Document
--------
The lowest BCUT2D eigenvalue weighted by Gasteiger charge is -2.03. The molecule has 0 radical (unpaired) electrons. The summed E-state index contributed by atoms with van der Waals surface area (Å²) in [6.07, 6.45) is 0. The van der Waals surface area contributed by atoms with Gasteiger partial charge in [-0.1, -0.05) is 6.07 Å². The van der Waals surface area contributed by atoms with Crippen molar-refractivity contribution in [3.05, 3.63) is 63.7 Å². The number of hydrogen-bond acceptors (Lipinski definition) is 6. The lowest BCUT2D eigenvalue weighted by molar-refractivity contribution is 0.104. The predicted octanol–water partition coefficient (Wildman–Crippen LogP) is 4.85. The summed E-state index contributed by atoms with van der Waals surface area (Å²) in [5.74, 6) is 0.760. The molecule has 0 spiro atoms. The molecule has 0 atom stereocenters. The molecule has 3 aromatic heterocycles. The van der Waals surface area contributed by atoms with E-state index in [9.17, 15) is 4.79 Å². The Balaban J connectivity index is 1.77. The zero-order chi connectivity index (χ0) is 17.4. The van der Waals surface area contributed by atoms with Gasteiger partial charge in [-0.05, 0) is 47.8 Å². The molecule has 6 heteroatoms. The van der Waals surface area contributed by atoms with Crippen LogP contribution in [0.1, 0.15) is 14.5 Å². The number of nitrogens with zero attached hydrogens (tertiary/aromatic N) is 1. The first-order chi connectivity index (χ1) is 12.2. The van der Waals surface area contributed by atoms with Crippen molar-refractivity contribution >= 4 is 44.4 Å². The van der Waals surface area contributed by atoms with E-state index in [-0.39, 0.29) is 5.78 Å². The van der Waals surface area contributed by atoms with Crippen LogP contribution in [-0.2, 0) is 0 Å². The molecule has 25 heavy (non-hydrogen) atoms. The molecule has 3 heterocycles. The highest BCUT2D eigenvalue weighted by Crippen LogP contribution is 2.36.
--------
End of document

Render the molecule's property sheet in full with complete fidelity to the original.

The lowest BCUT2D eigenvalue weighted by Gasteiger charge is -2.03. The molecule has 0 radical (unpaired) electrons. The summed E-state index contributed by atoms with van der Waals surface area (Å²) in [6.07, 6.45) is 0. The van der Waals surface area contributed by atoms with Gasteiger partial charge in [-0.1, -0.05) is 6.07 Å². The van der Waals surface area contributed by atoms with Crippen molar-refractivity contribution in [3.05, 3.63) is 63.7 Å². The number of hydrogen-bond acceptors (Lipinski definition) is 6. The lowest BCUT2D eigenvalue weighted by molar-refractivity contribution is 0.104. The predicted octanol–water partition coefficient (Wildman–Crippen LogP) is 4.85. The summed E-state index contributed by atoms with van der Waals surface area (Å²) in [5.74, 6) is 0.760. The molecule has 0 spiro atoms. The molecule has 0 atom stereocenters. The molecule has 3 aromatic heterocycles. The van der Waals surface area contributed by atoms with E-state index in [9.17, 15) is 4.79 Å². The Balaban J connectivity index is 1.77. The zero-order chi connectivity index (χ0) is 17.4. The van der Waals surface area contributed by atoms with Gasteiger partial charge in [-0.05, 0) is 47.8 Å². The molecule has 6 heteroatoms. The van der Waals surface area contributed by atoms with Crippen LogP contribution in [0.1, 0.15) is 14.5 Å². The number of nitrogens with zero attached hydrogens (tertiary/aromatic N) is 1. The first-order chi connectivity index (χ1) is 12.2. The van der Waals surface area contributed by atoms with Crippen molar-refractivity contribution >= 4 is 44.4 Å². The van der Waals surface area contributed by atoms with E-state index in [-0.39, 0.29) is 5.78 Å². The van der Waals surface area contributed by atoms with Crippen LogP contribution in [-0.2, 0) is 0 Å². The molecule has 25 heavy (non-hydrogen) atoms. The molecule has 3 heterocycles. The highest BCUT2D eigenvalue weighted by Crippen LogP contribution is 2.36.